TAMPA, Fla. - Florida’s property insurance crisis is taking a few steps in the right direction as five new companies will take over hundreds of thousands of policies from Citizens Insurance.
Damage claims, whether large or small, are coming in from Hurricane Idalia.
Floridians may have more insurance options by next year.
"The storm didn't have a direct impact on Tampa Bay. But we still saw homes are flood damaged. So, if you have one inch of water, that could equate to $25,000 of damage, two inches could equate to $50,000," said Mark Friedlander, the Florida spokesperson for the Insurance Information Institute.
Friedlander said Idalia losses are estimated between $2 billion and $5 billion.
"When we see significant hurricane damage in Florida, it typically is a trigger for changes in the global reinsurance market. Reinsurance is basically insurance for property insurers," said Friedlander. "This year, Florida property insurers saw average increases for reinsurance, 40 to 70 percent above what they were last year."
That could get passed down to homeowners, and the market is still volatile.
Florida’s insurance commissioner talked about the ups and downs during a virtual town hall Wednesday with the Senate Democratic Caucus.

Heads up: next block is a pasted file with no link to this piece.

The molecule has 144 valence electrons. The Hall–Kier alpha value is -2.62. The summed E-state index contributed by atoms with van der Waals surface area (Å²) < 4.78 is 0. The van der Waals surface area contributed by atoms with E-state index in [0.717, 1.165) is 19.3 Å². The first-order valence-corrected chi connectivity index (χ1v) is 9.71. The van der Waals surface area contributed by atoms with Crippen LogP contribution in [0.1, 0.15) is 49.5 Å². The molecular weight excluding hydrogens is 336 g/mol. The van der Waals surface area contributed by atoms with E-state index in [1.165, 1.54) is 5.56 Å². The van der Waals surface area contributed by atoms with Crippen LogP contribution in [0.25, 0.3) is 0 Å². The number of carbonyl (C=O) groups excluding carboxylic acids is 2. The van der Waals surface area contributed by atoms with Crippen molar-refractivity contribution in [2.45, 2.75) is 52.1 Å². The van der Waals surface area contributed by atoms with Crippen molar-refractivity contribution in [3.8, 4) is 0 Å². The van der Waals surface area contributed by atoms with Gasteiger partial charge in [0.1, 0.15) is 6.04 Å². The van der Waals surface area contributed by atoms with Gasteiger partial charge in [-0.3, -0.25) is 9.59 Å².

"Some changes that have taken place will take time to be felt and there’s a lot of reasons for that," said Commissioner Michael Yaworsky, of the Florida Office of Insurance Regulation.
Some steps in the right direction include the FOIR approving five new property insurance companies to move into the marketplace in Florida, taking on more than 202,000 policies from Citizens Insurance and easing the strain.
Hurricane Idalia caused severe damage to Florida homes.
"We’re seeing positive reactions and feelings to where rates are, where the environment is becoming more favorable not only to insurance companies that are here but growth," said Yaworsky.
What that means for homeowners is a chance to shop around.
"More choice means better news for consumers, perhaps even better pricing," said Friedlander.
The Insurance Information Institute said there’s no timeline for new policies from the five companies, but the soonest will be at the end of the year or first quarter of next year.
After years of seeing reinsurance costs go up 40 percent or higher, the state insurance commissioner said the average now was around 26 percent, showing some progress if those costs get passed down to homeowners.